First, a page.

Posted: July 8, 2014

This special series of six Open Access papers was generated from the SETAC Technical Workshop, "Guidance on Passive Sampling Methods to Improve Management of Contaminated Sediments," held November 2012 in Costa Mesa, California. Forty-five experts&emdash;passive sampling method (PSM) developers, users, and decision-makers from academia, government, and industry&emdash;convened to review the state of science to gain consensus on PSM applications in assessing management actions on contaminated sediments. Recent advances in PSMs offer an improvement in risk-based decision-making because bioavailability of sediment contaminants can be directly quantified. The following topics are covered:
  1. Building consensus to improve decision making (pp 163-166).
  2. State of the science for organic contaminants (pp 167-178).
  3. State of the science for metals (pp 179-196).
  4. Scientific rationale supporting use of freely dissolved concentrations (pp 197-209).
  5. Practical guidance for selection, calibration, and implementation (pp 210-223).
  6. Risk assessment and management (pp 224-236).

Remedial Action Completion Report (CDRL A001B) and Preliminary Closeout Report, Former Air Force Plant PJKS, Waterton Canyon, Colorado

Posted: July 23, 2014

A pilot study conducted at PJKS in 2004-2005 to evaluate the effectiveness of in situ anaerobic reductive dechlorination (ARD) of TCE and NDMA in bedrock source areas showed a decline in TCE contamination, which in 2006 led to the expansion of an interim corrective measure to stimulate ARD in the D-1 area groundwater plume. Horizontal and vertical injection wells delivered sodium lactate, emulsified edible oil (EEO), nutrients, and Dehalococcoides (dhc) to the Fountain Formation aquifer. In 2008, two full-scale biobarriers were constructed via injection of EEO, sodium lactate, and dhc into direct-push boreholes to target the alluvial transition groundwater areas, provide a barrier to plume migration, and further deplete TCE contamination in the downgradient plume. A technical impracticability waiver is recorded in the ROD for NDMA in the crystalline bedrock due to geological and technological limitations, although the VOCs in the bedrock are expected to meet MCLs.

Hexavalent Chromium Removal: Research Project Report to the California Department of Public Health

Posted: July 23, 2014

This report provides technical feasibility and cost data for removing Cr(VI) from drinking water. In spring 2010, the city of Glendale, California, constructed two demonstration facilities consisting of a 425 gpm treatment using weak-base ion exchange (WBA) and a 100 gpm system using reduction/coagulation/filtration (RCF). The WBA resin converts Cr(VI) to Cr(III), retains Cr(III) on the resin, and can achieve levels <1 ppb Cr(VI). The RCF coagulation and filtration processes are similar to conventional water treatment, but ferrous sulfate (rather than ferric iron) is used to reduce Cr(VI) to Cr(III), in the process producing iron floc with which the Cr(III) adsorbs or coprecipitates. The RCF process with granular media filtration can reliably achieve Cr(VI) concentrations <1 ppb and total Cr concentrations <5 ppb; however, due to the multiple treatment process steps, RCF is relatively labor intensive. Both systems achieved the target Cr level of 5 ppb. The RCF was shut down in July 2012, and the WBA continues to operate.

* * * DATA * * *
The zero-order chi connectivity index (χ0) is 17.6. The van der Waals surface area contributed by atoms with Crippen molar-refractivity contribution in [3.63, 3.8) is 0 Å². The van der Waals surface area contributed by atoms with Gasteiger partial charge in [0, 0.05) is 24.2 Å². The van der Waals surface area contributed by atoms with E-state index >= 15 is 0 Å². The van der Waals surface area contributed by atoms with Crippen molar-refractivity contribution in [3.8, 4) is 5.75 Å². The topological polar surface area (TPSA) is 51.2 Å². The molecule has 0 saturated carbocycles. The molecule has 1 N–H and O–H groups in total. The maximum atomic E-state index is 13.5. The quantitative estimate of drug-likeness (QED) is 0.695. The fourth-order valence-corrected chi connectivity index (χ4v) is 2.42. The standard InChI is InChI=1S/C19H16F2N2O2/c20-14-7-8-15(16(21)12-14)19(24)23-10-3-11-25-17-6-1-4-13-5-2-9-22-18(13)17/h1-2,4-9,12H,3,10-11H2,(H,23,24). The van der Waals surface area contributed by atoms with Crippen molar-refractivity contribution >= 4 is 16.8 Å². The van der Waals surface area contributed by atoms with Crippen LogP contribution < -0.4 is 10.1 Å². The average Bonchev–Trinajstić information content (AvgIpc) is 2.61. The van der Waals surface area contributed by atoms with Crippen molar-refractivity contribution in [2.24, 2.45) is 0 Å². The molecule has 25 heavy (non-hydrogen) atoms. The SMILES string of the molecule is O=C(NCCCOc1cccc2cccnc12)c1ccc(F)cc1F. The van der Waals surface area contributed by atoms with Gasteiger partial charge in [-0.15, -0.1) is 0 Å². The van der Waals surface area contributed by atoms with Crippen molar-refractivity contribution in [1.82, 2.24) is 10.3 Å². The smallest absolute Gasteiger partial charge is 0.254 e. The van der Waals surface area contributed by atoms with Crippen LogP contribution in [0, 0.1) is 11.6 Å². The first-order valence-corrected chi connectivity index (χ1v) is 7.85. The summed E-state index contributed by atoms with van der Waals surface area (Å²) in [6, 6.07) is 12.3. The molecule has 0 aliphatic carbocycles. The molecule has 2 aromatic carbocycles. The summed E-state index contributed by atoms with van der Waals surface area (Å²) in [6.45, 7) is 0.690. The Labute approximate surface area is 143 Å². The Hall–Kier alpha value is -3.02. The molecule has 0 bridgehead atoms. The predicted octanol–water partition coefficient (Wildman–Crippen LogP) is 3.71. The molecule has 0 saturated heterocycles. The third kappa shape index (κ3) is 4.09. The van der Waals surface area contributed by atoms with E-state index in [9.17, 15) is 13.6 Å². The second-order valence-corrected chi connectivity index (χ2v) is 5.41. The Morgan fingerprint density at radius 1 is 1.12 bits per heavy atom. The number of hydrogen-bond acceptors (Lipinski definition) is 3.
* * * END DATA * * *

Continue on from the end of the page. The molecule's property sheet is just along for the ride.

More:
A Multi-Site Survey to Identify the Scale of the 1,4-Dioxane Problem at Contaminated Groundwater Sites

Posted: July 23, 2014

Investigators used intensive data mining to identify and evaluate >2,000 sites in California where groundwater has been affected by chlorinated solvents and/or 1,4-dioxane (dioxane). Dioxane was detected at 194 of the sites, with 95% containing one or more chlorinated solvents. Dioxane frequently co-occurs with 1,1,1-TCA (76% of the study sites); however, no dioxane analyses were conducted at 332 (67%) of the 1,1,1-TCA detection sites. At sites where dioxane has been identified, plumes are dilute but not large (median maximal concentration of 365 µg/L; median plume length of 269 m) and have been delineated to a similar extent as typically co-occurring chlorinated solvents. At sites where dioxane and chlorinated solvents co-occur, dioxane plumes frequently are shorter than the chlorinated solvent plumes (62%). Study results suggest that dioxane has not migrated beyond chlorinated solvent plumes and existing monitoring networks at the majority of sites, and that the primary risk is the large number of sites where dioxane likely is present but has not been identified.

A Risk/Benefit Appraisal for the Application of Nano-Scale Zero Valent Iron (NVZI) for the Remediation of Contaminated Sites

Posted: July 23, 2014

This report discusses the relative risks and benefits of NZVI usage for in situ remediation (i.e., the potential for the NZVI treatment agent itself to present human health or environmental risks) and its sustainability as a technique; identifies the areas where further investigation might be required; and provides an overview of NZVI use in full-scale, pilot, and lab studies to date. This paper is intended to help stakeholders by identifying key issues and providing a basis for evidence-based decisions.